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Thursday, December 23, 2010

Knights of Columbus Carry On Creche Tradition

Knights of Columbus 
Carry On Creche Tradition:
First shift mans expanded 
nativity scene
(Posted to 12/23)
By Mike Lauterborn
© 2010. All Rights Reserved.

Fairfield, CT – Nello Ceccarelli would be touched to see his long-standing tradition carried on. Knights of Columbus members see it as their spiritual duty.

Established more than twenty years ago by Ceccarelli, the tradition of displaying a crèche on the Town Green at the corner of Beach Rd. and Old Post Road has been assumed by the K of C, which will man the exhibit now through 11 a.m. Christmas morning. Ceccarelli passed this past July at the age of 94 and the Knights wanted to continue the effort.

“All Nello had was a small wooden crèche… a box with simple painted plywood figures,” said Paul Riordan, a past Grand Knight.

“With the help of master craftsman Tom Kapitan, we have created a new crèche that’s four times bigger and with larger figures and LED lighting,” said Ken Elwood, Grand Knight of Holy Family Council of the K of C., who is coordinating this year’s display.

Specifically, the display includes a 6’ x 4’ x 4’ cedar manger and 2-foot high figurines of three angels, the Three Wisemen, Mary, Joseph and baby Jesus. The manger is lined with straw and outlined with lighting. The crèche will be manned by 45 K of C volunteers working 2-hour shifts, with two to three men per shift. Volunteers hail from Trumbull, Monroe, Fairfield and Bridgeport.

Elwood, together with Hav Tweedy from St. Jude’s Council in Monroe and Andrew Geisert from Holy Family Council in Easton, will serve as the first shift. A vigil group led by Sam Rizzatelli of Assumption Council in Fairfield will work the 12 a.m. – 6 a.m overnight shift.

“This is a very spiritual time,” said Elwood. “A lot of people come down and pray. We started helping Nello five years before he died. One of the Knights of Columbus’ themes is to keep Christ in Christmas and this is a big part of that.”

To stay warm, Elwood said they plan to walk around and drink coffee. “For two hour shifts, it’s not too bad, but I don’t envy the overnight crew. They’ll need their thermals! Hopefully it will stay dry. If it rains or snows, it gets messy. We welcome families to bring their kids down. We’re on one of the busiest corners in Fairfield. We’ll be singing carols on Christmas Eve,” said the Grand Knight.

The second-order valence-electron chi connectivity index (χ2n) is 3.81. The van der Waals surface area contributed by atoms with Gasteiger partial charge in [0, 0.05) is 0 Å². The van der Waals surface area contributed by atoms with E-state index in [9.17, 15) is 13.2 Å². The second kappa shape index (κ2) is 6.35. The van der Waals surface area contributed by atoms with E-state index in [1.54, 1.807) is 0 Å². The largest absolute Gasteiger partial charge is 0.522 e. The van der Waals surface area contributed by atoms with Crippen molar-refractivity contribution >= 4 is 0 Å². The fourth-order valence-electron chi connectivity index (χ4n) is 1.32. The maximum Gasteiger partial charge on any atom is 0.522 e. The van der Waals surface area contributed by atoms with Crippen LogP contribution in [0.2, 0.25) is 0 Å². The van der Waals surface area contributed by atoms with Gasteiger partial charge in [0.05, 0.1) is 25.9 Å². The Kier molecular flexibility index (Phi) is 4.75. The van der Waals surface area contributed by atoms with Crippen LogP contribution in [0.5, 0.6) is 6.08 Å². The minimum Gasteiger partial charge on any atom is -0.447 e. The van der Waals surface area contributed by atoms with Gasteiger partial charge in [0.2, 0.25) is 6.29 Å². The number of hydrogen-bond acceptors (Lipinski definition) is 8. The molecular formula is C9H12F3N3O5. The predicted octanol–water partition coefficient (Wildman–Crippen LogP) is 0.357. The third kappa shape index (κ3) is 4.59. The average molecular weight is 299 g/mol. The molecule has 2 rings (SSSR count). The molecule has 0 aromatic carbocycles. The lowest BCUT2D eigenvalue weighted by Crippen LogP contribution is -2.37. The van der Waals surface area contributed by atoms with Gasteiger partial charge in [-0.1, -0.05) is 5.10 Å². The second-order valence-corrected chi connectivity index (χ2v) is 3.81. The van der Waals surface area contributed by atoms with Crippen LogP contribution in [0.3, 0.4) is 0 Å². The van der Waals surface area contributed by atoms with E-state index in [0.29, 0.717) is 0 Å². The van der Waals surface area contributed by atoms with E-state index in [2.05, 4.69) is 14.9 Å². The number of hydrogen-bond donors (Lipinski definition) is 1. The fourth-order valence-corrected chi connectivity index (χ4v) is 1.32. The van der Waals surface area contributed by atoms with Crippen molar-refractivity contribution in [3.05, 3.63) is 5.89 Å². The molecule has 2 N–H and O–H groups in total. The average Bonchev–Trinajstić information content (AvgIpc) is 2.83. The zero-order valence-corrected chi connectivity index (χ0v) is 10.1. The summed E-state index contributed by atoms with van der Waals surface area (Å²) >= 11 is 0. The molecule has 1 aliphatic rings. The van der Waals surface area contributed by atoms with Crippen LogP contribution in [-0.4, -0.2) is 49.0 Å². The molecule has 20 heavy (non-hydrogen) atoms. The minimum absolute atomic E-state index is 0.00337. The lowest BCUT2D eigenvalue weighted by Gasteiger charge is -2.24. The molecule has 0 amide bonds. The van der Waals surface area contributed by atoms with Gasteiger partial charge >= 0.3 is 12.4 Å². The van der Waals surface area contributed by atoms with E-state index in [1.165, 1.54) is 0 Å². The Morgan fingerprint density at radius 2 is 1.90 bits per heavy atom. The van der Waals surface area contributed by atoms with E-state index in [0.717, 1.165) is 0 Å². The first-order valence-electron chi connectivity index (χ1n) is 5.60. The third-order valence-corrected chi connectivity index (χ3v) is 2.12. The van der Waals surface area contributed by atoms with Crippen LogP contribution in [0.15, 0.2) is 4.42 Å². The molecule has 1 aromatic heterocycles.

Riordan recalled how K of C inherited the role. “A few years back, we heard that Nello was not going to be able to continue the tradition and decided, if he can do it, we can do it. Now it’s a tradition for my son and I to be here at midnight on Christmas Eve. We’re blessed with a new crèche but sadly no Nello.”

Riordan said townspeople are very accommodating and pleasant. “People bring us coffee, hot chocolate and hand warmers. They toot their horns and wave. It makes you feel that Christmas spirit. It’s about the birth of Jesus and being thankful for the gifts we’ve been given. This is our part of giving back to the community.”

Riordan said every year is different weather-wise. “Last year, it was snow. The year before, rain. This poor guy (referring to Geisert) was out in a hurricane on a 3-hour night shift. That was treacherous. Nello used to do this all by himself.”

The display has really become a town fixture said Riordan. “People will come by after midnight mass. They remember coming as kids and now they bring their own kids. There’s a road race crew that comes by Christmas morning that makes a point of stopping.” As he spoke, several cars tooted their horns and the men waved back.

“We’ve never had a negative experience,” said Riordan, though initially Ceccarelli encountered challenges. “There was controversy about having a religious artifact on town property. The town said you can do it only if you stay with it and maintain it. We also have to keep a sign posted.”

The sign to which he referred was a message painted onto a large piece of plywood posted curbside stating that the crèche is “Sponsored by the Knights of Columbus, not sponsored by the Town of Fairfield.”

Riordan shared other memories of when Ceccarelli kept vigil. “He would bring a goat, someone else would bring a dove. He would ask people to say a prayer or Hail Mary and remember Jesus. He was very gregarious, even in his wheelchair.”

Not 100 feet away, a second crèche, adjacent to St. Paul’s Episcopal Church and on its own property, stood. Staff there was not willing to comment on the K of C crèche.

In contrast, Domingo Serrano, Sexton at First Church Congregational, across the street from the crèche and Town Green, was only too happy to share his thoughts. “I knew Nello since 1999. Every year he did the crèche. He was very faithful and warm with people. Now he’s not with us, the Knights have picked up and it will continue. People will always remember Nello because of this. He will be missed.”